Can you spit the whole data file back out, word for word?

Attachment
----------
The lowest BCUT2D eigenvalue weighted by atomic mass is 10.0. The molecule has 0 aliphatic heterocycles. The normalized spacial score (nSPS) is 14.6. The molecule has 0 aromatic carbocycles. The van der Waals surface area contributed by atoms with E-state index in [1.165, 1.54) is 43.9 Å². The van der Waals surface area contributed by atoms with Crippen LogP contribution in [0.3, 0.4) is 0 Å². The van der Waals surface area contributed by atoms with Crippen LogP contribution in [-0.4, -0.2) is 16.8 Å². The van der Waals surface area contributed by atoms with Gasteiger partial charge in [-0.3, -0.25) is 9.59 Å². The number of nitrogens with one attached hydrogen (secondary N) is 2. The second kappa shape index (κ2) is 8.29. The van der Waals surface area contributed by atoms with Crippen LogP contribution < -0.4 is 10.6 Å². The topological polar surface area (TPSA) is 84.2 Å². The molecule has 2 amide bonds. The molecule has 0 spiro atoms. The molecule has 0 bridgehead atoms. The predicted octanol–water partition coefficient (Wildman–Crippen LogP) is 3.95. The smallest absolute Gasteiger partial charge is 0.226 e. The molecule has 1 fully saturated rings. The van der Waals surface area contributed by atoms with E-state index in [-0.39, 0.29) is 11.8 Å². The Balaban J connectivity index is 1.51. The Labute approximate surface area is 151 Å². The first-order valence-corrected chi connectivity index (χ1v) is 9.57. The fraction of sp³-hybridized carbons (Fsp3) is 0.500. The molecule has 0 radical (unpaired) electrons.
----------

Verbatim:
The lowest BCUT2D eigenvalue weighted by atomic mass is 10.0. The molecule has 0 aliphatic heterocycles. The normalized spacial score (nSPS) is 14.6. The molecule has 0 aromatic carbocycles. The van der Waals surface area contributed by atoms with E-state index in [1.165, 1.54) is 43.9 Å². The van der Waals surface area contributed by atoms with Crippen LogP contribution in [0.3, 0.4) is 0 Å². The van der Waals surface area contributed by atoms with Crippen LogP contribution in [-0.4, -0.2) is 16.8 Å². The van der Waals surface area contributed by atoms with Gasteiger partial charge in [-0.3, -0.25) is 9.59 Å². The number of nitrogens with one attached hydrogen (secondary N) is 2. The second kappa shape index (κ2) is 8.29. The van der Waals surface area contributed by atoms with Crippen LogP contribution < -0.4 is 10.6 Å². The topological polar surface area (TPSA) is 84.2 Å². The molecule has 2 amide bonds. The molecule has 0 spiro atoms. The molecule has 0 bridgehead atoms. The predicted octanol–water partition coefficient (Wildman–Crippen LogP) is 3.95. The smallest absolute Gasteiger partial charge is 0.226 e. The molecule has 1 fully saturated rings. The van der Waals surface area contributed by atoms with E-state index in [-0.39, 0.29) is 11.8 Å². The Balaban J connectivity index is 1.51. The Labute approximate surface area is 151 Å². The first-order valence-corrected chi connectivity index (χ1v) is 9.57. The fraction of sp³-hybridized carbons (Fsp3) is 0.500. The molecule has 0 radical (unpaired) electrons.